If I Ran Pfizer - Pharmaceutical Executive


If I Ran Pfizer
The industry is at a crossroads, and all eyes are on the world's largest drug maker. When Pfizer leads, others follow. So we asked: If you had that sort of influence, how would you steer Big Pharma?

Pharmaceutical Executive

Les Funtleyder, analyst, Miller Tabak
The death of the blockbuster model has been talked about for a long time. I think that argument misses the point, quite frankly. Even the smallest company needs a certain amount of revenue to justify the expense of clinical trials. I don't think we'll ever enter an era where Pfizer is deliberately trying to develop products that only bring in $30 or 40 million a year. I don't think they can justify that.

Consider the Big Picture

Even though people can see the slow death of the blockbuster model, times are still reasonably good. There are many forces that advise against change. We look at companies as being sort of an aggregation of resources, processes, and priorities. Resources, which are things like your brands and your sales force, can be changed fairly easily if you have a mandate from the executive suite. But it's very hard to change your processes and your priorities, because of the culture that people have grown up with in pharma.

Steve Wunker, partner, Innosight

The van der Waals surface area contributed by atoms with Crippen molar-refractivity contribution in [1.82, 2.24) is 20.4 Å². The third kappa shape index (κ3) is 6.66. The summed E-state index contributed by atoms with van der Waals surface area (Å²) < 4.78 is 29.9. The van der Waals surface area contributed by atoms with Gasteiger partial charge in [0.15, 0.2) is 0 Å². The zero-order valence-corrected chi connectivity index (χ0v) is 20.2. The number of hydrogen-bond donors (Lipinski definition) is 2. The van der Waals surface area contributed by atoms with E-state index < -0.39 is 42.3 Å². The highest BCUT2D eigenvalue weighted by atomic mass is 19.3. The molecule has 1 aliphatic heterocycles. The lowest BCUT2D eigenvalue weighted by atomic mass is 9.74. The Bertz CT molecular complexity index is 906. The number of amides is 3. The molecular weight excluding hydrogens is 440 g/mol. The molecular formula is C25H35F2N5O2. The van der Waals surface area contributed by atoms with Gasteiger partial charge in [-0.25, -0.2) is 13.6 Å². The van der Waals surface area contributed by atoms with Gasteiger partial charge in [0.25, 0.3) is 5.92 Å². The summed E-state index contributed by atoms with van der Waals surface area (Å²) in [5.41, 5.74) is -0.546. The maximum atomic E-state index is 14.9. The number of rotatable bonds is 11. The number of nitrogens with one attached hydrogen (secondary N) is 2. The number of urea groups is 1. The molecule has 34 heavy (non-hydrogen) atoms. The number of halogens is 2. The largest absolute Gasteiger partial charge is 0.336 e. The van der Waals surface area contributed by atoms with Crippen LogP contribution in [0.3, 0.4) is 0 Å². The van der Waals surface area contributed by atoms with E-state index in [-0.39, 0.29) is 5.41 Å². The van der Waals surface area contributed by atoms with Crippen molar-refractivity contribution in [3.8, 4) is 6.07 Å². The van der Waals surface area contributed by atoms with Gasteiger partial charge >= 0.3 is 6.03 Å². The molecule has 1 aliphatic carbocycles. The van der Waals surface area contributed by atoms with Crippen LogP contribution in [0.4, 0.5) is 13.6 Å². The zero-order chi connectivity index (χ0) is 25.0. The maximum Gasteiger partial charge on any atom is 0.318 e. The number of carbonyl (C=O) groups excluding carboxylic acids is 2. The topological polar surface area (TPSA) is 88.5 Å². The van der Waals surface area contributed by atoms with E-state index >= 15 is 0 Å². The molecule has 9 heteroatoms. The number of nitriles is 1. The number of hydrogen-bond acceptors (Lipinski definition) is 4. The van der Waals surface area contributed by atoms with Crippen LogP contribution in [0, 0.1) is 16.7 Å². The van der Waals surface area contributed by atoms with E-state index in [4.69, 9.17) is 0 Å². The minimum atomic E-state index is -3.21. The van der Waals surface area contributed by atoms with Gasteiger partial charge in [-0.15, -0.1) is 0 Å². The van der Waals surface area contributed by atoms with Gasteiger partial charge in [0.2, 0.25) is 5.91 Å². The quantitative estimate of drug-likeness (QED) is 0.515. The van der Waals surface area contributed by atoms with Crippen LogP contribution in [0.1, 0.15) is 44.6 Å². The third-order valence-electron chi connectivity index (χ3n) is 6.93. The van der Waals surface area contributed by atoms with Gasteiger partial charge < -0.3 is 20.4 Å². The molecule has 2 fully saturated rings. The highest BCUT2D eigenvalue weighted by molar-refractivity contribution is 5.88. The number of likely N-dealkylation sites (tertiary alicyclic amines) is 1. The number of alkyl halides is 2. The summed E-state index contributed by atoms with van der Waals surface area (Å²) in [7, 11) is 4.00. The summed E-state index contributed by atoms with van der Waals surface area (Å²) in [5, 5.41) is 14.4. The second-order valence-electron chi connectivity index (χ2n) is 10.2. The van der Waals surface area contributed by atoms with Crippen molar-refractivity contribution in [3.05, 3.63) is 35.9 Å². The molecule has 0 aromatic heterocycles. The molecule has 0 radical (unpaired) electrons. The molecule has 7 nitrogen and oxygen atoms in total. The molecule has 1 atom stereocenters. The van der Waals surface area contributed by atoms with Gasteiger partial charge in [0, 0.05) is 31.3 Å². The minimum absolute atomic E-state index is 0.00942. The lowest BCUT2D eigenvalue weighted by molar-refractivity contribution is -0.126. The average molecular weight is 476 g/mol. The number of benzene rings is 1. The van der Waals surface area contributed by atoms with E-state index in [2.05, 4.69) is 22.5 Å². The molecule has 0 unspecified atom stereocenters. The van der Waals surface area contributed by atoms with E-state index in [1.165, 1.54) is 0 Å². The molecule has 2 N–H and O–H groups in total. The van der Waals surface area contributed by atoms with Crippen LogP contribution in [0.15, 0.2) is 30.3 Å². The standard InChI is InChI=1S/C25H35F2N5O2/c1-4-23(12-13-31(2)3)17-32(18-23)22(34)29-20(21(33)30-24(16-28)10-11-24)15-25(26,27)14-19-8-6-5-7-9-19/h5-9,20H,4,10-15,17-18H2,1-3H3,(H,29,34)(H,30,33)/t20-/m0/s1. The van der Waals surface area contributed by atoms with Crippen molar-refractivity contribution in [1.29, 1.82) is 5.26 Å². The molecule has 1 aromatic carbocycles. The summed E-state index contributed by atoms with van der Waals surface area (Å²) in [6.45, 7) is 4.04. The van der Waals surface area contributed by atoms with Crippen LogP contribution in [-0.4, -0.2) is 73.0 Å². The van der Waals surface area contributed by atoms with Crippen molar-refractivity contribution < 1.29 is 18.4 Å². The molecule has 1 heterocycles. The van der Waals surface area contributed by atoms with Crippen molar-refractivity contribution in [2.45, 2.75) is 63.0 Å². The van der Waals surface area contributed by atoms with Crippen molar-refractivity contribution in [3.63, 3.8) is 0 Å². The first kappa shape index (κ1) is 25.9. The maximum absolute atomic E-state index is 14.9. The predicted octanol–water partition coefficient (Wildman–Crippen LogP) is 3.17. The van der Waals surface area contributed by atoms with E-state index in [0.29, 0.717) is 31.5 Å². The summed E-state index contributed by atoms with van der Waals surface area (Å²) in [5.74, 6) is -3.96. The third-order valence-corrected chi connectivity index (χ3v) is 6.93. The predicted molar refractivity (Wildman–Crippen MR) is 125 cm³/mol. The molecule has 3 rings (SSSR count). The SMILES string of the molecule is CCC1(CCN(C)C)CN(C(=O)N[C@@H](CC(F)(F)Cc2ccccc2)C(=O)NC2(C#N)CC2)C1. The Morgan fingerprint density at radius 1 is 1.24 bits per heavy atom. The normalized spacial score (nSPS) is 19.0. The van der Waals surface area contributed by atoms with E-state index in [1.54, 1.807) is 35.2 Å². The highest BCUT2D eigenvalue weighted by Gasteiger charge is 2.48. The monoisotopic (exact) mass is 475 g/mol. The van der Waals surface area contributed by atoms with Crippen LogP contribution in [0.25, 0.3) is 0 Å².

What you need is support from the middle- and upper-middle levels of management. You need cross-functional, cross-business units—groups of people who will find a new vision for what the company is and what business it's in—to initially identify what are some quick wins and small steps to generate momentum while still having a longer-term vision of what the company should become. If you're asking people to change what they do, to tailor it based on the drug on the market, then decentralization becomes really important.

In a Nutshell...

Despite the magnitude of the issues facing Big Pharma, industry observers seem to agree on some common solutions—even if they didn't always see eye to eye on the finer details of execution.

  • Pharma stands to lose $60-80 billion in revenue and capital. "Companies are beginning to move away from a focus on research and development to a much greater emphasis on search and development," said Terry Hisey, managing principal at Deloitte Consulting.
  • Physicians are sick and tired of all the racket. "Pharma will move away from episodic marketing and toward more multichannel marketing, which empowers both the consumers as well as the healthcare practitioners," said Kolby Barbera, pharmaceutical practice leader at marketing firm Quaero.
  • FDA approval is half the battle. "In the past, the big focus used to be on product approval, but there really needs to be a focus now on driving product adoption," Hisey said. "They also need to focus on demand creation, not just simply sales."

Ride the Biomarker Revolution

Molecular diagnostics will increasingly play a role in developing therapeutics. And I think the biomarker revolution will continue, where companies will be looking at how to better tailor a therapeutic to a patient and minimize the risk profile.


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